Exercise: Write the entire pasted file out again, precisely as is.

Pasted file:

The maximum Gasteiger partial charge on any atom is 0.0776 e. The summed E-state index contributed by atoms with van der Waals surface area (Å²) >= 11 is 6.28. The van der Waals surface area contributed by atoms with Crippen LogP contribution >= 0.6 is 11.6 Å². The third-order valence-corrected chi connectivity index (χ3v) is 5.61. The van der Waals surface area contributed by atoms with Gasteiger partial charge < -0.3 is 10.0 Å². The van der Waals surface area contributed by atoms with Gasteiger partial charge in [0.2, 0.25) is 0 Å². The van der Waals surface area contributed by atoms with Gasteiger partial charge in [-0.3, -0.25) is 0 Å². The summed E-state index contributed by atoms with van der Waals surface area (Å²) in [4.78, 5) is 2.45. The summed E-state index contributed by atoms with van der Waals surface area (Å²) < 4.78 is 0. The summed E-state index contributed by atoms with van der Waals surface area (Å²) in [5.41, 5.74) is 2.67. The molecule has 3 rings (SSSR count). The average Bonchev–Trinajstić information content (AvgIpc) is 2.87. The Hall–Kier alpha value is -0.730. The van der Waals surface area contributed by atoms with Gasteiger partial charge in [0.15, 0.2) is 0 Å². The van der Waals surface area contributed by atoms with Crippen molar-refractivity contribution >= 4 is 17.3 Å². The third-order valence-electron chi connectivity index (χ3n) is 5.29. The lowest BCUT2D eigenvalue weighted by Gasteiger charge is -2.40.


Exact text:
The maximum Gasteiger partial charge on any atom is 0.0776 e. The summed E-state index contributed by atoms with van der Waals surface area (Å²) >= 11 is 6.28. The van der Waals surface area contributed by atoms with Crippen LogP contribution >= 0.6 is 11.6 Å². The third-order valence-corrected chi connectivity index (χ3v) is 5.61. The van der Waals surface area contributed by atoms with Gasteiger partial charge < -0.3 is 10.0 Å². The van der Waals surface area contributed by atoms with Gasteiger partial charge in [0.2, 0.25) is 0 Å². The van der Waals surface area contributed by atoms with Gasteiger partial charge in [-0.3, -0.25) is 0 Å². The summed E-state index contributed by atoms with van der Waals surface area (Å²) in [4.78, 5) is 2.45. The summed E-state index contributed by atoms with van der Waals surface area (Å²) < 4.78 is 0. The summed E-state index contributed by atoms with van der Waals surface area (Å²) in [5.41, 5.74) is 2.67. The molecule has 3 rings (SSSR count). The average Bonchev–Trinajstić information content (AvgIpc) is 2.87. The Hall–Kier alpha value is -0.730. The van der Waals surface area contributed by atoms with Gasteiger partial charge in [0.15, 0.2) is 0 Å². The van der Waals surface area contributed by atoms with Crippen molar-refractivity contribution >= 4 is 17.3 Å². The third-order valence-electron chi connectivity index (χ3n) is 5.29. The lowest BCUT2D eigenvalue weighted by Gasteiger charge is -2.40.